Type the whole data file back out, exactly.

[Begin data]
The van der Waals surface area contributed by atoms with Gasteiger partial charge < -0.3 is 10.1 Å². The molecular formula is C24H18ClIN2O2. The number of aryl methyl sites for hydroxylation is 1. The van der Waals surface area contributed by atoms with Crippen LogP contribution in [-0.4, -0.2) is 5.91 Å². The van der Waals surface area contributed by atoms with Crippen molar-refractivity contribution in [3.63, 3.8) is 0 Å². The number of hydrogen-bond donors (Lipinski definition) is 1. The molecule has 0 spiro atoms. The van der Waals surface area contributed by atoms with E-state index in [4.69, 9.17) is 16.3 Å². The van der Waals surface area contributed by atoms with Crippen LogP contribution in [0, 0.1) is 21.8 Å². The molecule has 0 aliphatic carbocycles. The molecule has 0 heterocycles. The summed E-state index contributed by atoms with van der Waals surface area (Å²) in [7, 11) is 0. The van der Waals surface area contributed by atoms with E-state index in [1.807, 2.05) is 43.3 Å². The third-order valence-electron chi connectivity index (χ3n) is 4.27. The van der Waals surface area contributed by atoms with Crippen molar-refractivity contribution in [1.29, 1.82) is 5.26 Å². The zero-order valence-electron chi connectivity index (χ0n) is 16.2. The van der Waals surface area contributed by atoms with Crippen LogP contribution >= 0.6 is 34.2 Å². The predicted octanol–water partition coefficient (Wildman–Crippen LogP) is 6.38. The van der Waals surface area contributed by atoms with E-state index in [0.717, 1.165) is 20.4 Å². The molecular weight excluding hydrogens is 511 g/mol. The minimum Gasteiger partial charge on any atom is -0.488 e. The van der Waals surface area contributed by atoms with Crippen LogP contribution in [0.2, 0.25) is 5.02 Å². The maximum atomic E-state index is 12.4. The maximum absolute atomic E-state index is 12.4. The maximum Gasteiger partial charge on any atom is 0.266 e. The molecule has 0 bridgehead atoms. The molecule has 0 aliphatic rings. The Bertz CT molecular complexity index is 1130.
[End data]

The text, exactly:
The van der Waals surface area contributed by atoms with Gasteiger partial charge < -0.3 is 10.1 Å². The molecular formula is C24H18ClIN2O2. The number of aryl methyl sites for hydroxylation is 1. The van der Waals surface area contributed by atoms with Crippen LogP contribution in [-0.4, -0.2) is 5.91 Å². The van der Waals surface area contributed by atoms with Crippen molar-refractivity contribution in [3.63, 3.8) is 0 Å². The number of hydrogen-bond donors (Lipinski definition) is 1. The molecule has 0 spiro atoms. The van der Waals surface area contributed by atoms with E-state index in [4.69, 9.17) is 16.3 Å². The van der Waals surface area contributed by atoms with Crippen LogP contribution in [0, 0.1) is 21.8 Å². The molecule has 0 aliphatic carbocycles. The molecule has 0 heterocycles. The summed E-state index contributed by atoms with van der Waals surface area (Å²) in [7, 11) is 0. The van der Waals surface area contributed by atoms with E-state index in [1.807, 2.05) is 43.3 Å². The third-order valence-electron chi connectivity index (χ3n) is 4.27. The van der Waals surface area contributed by atoms with Crippen molar-refractivity contribution in [1.29, 1.82) is 5.26 Å². The zero-order valence-electron chi connectivity index (χ0n) is 16.2. The van der Waals surface area contributed by atoms with Crippen LogP contribution >= 0.6 is 34.2 Å². The predicted octanol–water partition coefficient (Wildman–Crippen LogP) is 6.38. The van der Waals surface area contributed by atoms with E-state index in [0.717, 1.165) is 20.4 Å². The molecular weight excluding hydrogens is 511 g/mol. The minimum Gasteiger partial charge on any atom is -0.488 e. The van der Waals surface area contributed by atoms with Crippen LogP contribution in [0.2, 0.25) is 5.02 Å². The maximum atomic E-state index is 12.4. The maximum absolute atomic E-state index is 12.4. The maximum Gasteiger partial charge on any atom is 0.266 e. The molecule has 0 bridgehead atoms. The molecule has 0 aliphatic rings. The Bertz CT molecular complexity index is 1130.